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Background: Rates of food allergy have increased markedly in Australia and other high- income countries in recent years. On the basis of ecological observations, and the known immunologic characteristics of whole-cell pertussis (wP) compared with acellular pertussis (aP) vaccines, we hypothesized that wP vaccination in infancy protects against the development of food allergy. Objective: To determine whether infants who receive wP in infancy were less likely to develop IgE-mediated food allergy than those who received aP. Methods: Retrospective cohort-nested case-control study of Australian children born in the period 1997 to 1999, the period of transition from using wP-containing to aP-containing vaccines. Children diagnosed with IgE-mediated food allergy were individually matched to 10 controls by date of birth, socioeconomic decile, and jurisdiction of birth. The odds ratio of vaccination with wP versus aP among cases and matched controls was calculated using conditional logistic regression. Results: The odds ratio of receiving the first dose as wP (rather than aP) among cases of food allergy compared with controls was 0.77 (95% CI, 0.62-0.95). The results of secondary analyses (any dose as wP vs aP-only, and wP-only vs aP-only) were broadly similar. Conclusions: Australian infants who received wP vaccines were less likely to be diagnosed with food allergy in childhood than contemporaneous children who received aP vaccines. If a protective effect is confirmed in a randomized controlled trial, wP or mixed wP and aP vaccination schedules could form part of an effective strategy for combating the rise in food allergies.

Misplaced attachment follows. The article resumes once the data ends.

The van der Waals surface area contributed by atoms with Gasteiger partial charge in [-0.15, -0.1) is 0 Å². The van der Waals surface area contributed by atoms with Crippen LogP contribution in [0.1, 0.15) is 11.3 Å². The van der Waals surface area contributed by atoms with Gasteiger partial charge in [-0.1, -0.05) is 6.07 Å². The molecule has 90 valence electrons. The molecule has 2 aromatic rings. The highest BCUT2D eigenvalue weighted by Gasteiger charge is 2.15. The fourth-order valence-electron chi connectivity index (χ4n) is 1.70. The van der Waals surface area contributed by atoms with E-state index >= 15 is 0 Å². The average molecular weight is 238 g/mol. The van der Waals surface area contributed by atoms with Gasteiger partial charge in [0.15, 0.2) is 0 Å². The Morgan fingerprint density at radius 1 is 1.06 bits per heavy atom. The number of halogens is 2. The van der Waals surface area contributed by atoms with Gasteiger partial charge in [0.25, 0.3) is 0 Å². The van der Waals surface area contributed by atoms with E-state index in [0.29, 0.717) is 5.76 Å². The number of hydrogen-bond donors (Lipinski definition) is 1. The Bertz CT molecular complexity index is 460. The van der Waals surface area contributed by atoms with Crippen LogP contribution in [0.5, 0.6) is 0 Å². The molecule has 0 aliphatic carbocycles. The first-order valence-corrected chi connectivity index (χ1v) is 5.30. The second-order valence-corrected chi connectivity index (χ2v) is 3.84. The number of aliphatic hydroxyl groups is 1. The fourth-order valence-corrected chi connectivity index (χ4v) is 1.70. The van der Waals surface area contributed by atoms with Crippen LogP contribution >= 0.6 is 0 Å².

|Number of pages||11|
|Journal||Journal of Allergy and Clinical Immunology: In Practice|
|Publication status||Published - Jun 2020|